How Debt Relief Affects Your FICO Credit Score: Comparing Bankruptcy vs. Debt Settlement
Your credit score is an up-to-date snapshot of your financial life. In the United States, there are three major credit bureaus that compile and issue credit reports for consumers. Virtually every American adult has a so-called FICO credit score.
FICO credit scores range from a rock-bottom reading of 300 to a pitch-perfect score of 850. Of course, the majority of Americans fall somewhere in between these two. Scores below 620 are generally considered to be fair or poor. Although 620 is not a hard-and-fast benchmark, scores in the mid-600s or higher are generally regarded as acceptable or good. Scores greater than 750 are considered to be excellent.
When you apply for a mortgage, car loan or credit card, your lender will obtain your credit score from one of the three major credit bureaus. It’s important to remember that each bureau maintains a slightly different record of your credit history. As such, your credit score will vary depending upon which bureau your lender uses. Unless there’s a major piece of information missing from one or more of these bureau’s records, your three credit scores are unlikely to be significantly different.
However, your credit score will fluctuate based on the credit-related decisions that you make over long periods of time. There are many different actions and non-actions that can positively or negatively affect your credit. If you wish to improve your credit score, it’s crucial that you understand how each of these decisions can affect your financial reputation.
If you’re reading this, there’s a good chance that you’re grappling with a significant amount of unsecured debts. These debts often come with high interest rates and relatively low spending limits. This means it can be especially devastating if you use unsecured debt such as credit cards and personal lines of credit irresponsibly. As your debts mount and you consider taking drastic action to keep your financial house from collapsing, you’ll want to consider how each of your debt-relief options could affect your credit score over the long term.
Two alternate options
If you’re unable to get rid of your debts by adhering to an aggressive payment schedule, getting a debt consolidation loan or using a credit counseling service, you’ll have two principal debt-relief options: debt settlement and bankruptcy. Both of these methods of debt relief will affect your credit score. Unfortunately, a temporary reduction in your credit score is the necessary price of a fresh financial start.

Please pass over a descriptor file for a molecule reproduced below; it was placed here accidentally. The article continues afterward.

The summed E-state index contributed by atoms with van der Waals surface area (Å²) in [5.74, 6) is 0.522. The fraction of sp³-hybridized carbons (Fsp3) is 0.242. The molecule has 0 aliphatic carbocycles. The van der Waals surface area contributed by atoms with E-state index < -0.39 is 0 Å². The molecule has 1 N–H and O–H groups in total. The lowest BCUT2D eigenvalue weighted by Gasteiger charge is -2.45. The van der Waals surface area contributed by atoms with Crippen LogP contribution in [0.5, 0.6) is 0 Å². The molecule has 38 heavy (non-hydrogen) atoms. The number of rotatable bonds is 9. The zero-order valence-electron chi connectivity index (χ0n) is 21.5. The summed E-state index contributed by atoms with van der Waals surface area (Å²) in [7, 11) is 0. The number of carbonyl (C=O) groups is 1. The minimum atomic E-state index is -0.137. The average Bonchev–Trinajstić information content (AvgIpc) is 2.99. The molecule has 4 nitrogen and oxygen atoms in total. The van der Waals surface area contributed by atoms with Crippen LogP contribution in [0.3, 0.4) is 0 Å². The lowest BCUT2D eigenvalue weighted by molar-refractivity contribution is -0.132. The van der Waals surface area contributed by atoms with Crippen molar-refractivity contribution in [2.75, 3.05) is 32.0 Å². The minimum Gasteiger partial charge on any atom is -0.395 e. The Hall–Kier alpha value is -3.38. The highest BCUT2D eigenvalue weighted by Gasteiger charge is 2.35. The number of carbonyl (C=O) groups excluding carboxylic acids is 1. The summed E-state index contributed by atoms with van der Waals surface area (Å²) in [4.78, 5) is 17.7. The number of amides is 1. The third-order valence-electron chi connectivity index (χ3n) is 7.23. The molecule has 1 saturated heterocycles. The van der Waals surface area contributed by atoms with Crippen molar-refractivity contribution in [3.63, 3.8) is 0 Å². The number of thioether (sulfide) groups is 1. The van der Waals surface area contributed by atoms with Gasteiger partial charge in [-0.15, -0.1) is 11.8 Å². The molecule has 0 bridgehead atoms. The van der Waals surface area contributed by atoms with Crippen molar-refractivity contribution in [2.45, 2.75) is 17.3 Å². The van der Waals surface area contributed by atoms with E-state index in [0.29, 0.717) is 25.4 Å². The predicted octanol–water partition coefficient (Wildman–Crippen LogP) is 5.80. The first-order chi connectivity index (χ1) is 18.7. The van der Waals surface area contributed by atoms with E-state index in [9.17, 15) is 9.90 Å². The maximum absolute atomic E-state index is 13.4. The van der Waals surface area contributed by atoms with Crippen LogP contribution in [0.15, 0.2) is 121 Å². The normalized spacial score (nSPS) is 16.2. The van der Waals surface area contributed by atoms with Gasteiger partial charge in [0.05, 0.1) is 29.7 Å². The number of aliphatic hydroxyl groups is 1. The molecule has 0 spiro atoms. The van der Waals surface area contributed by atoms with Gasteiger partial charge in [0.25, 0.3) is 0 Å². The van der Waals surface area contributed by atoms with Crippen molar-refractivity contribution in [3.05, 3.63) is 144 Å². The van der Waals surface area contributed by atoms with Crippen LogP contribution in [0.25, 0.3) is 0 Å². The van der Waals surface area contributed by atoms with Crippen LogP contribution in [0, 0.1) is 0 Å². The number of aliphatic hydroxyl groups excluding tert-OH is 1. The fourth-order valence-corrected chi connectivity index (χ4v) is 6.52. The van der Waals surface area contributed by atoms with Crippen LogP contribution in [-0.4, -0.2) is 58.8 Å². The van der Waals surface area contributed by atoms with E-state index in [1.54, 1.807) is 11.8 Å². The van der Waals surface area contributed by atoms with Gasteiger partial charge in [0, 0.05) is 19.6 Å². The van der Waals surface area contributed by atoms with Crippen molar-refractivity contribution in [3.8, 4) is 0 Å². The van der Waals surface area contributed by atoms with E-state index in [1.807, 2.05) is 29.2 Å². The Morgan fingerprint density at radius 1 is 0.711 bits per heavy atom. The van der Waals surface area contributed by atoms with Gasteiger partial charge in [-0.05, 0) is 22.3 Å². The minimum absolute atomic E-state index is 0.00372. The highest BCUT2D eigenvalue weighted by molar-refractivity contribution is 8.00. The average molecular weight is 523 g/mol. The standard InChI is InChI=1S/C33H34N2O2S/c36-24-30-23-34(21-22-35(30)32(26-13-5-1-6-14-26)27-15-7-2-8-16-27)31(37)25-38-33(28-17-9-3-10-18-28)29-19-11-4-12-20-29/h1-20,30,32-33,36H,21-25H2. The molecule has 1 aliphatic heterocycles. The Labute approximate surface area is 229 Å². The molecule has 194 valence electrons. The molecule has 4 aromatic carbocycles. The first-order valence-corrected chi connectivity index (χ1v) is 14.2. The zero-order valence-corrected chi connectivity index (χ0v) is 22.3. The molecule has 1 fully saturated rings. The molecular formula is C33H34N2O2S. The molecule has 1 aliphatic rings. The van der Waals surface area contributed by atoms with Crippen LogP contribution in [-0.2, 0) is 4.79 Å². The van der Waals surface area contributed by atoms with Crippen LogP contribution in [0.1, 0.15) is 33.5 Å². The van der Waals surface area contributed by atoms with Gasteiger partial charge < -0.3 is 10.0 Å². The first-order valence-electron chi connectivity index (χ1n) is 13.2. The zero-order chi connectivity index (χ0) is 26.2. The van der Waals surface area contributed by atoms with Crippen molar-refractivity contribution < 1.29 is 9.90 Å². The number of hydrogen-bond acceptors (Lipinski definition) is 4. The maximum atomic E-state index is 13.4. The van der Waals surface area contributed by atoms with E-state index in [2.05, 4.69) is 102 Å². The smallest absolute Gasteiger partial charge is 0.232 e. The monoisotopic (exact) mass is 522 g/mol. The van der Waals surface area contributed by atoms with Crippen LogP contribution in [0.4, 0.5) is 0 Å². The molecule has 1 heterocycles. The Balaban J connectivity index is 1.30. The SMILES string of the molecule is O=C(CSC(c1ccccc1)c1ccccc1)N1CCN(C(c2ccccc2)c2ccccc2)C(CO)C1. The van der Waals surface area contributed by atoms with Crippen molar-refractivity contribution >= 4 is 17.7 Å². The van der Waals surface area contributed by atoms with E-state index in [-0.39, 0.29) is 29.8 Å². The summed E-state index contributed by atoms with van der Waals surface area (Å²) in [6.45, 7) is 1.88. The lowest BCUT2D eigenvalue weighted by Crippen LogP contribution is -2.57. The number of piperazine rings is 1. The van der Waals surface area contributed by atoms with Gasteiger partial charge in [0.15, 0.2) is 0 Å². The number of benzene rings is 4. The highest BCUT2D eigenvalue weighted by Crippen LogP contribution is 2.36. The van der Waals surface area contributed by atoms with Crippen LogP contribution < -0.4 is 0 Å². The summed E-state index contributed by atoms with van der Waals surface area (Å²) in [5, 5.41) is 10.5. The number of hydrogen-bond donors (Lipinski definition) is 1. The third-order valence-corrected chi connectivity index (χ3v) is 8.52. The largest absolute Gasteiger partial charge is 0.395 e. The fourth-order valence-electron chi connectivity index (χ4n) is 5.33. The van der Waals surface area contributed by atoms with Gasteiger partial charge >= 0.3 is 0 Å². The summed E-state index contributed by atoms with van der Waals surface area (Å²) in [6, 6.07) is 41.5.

1.Filing for bankruptcy
Bankruptcy is a powerful debt relief tool. When you declare Chapter 7 bankruptcy, the bulk of your assets may pass into the control of a court-appointed trustee for division among your creditors. Since your secured creditors may be entitled to seize or sell the assets that secure their loans, you may not escape from the Chapter 7 bankruptcy process with your car or house.
Since bankruptcy will stay in your credit reports for seven or 10 years, it’s not advised that you do this except in the direst of financial circumstances.
Your credit score will take a serious hit if you declare bankruptcy. The amount by which your credit score drops will depend upon on what it was before you filed. In general, the higher your credit score was , the more it will drop.
Your credit score is essentially a “risk profile” that exists to predict how likely it is that you’ll make poor financial decisions. As such, a “surprise” bankruptcy declaration that blindsides your creditors will affect your score far more than debt settlement, which is a more expected situation that can come when you’ve accumulated multiple delinquent loans and maxed-out your credit cards.
If your credit score is 800 immediately before your bankruptcy, it could drop by as many as 250 points. If your credit score was a more modest 600, it might drop by only 150 points. Of course, the end result of either scenario is the same. In either case, you’ll find it far more difficult to procure reasonably priced loans, low-interest credit cards and lines of credit.
2.Why debt settlement could be better
For several reasons, many financial professionals consider debt settlement to be a superior alternative to bankruptcy. One of the principal reasons is the relatively mild effect it has on the typical borrower’s credit score.
When you enroll in a debt settlement program, your credit score is all but guaranteed to drop. The same basic rule that governs the post-bankruptcy credit score drop holds true for post-settlement drops: Higher credit scores tend to fall farther than lower credit scores.
However, the drop you will see after debt settlement is both less jarring and shorter-lived. In general, a program of debt settlement will cause your credit score to drop by about half as many points as a bankruptcy. Since the post-settlement drop is typically less, it’s measurably easier to begin rebuilding your credit after debt settlement than after bankruptcy. Since your credit score won’t be affected to such a serious degree, you’ll have more opportunities to procure the credit you will need to begin rebuilding your financial life.
There are plenty of additional reasons to choose debt settlement over bankruptcy. Whereas bankruptcy immediately becomes a matter of public record and remains open to discovery by your future employers and lenders, debt settlement is an accepted practice that shows you did as much as you could to repay your debts.
The debt settlement process also tends to wrap up within two to four years and may successfully wipe away thousands of dollars in outstanding unsecured debts. By contrast, the consequences of bankruptcy will remain for years. During that time, you may be unable to obtain a car loan, credit card or bank account.
If you would like to qualify for a settlement program, call 1-866-837-0095 for a free consultation.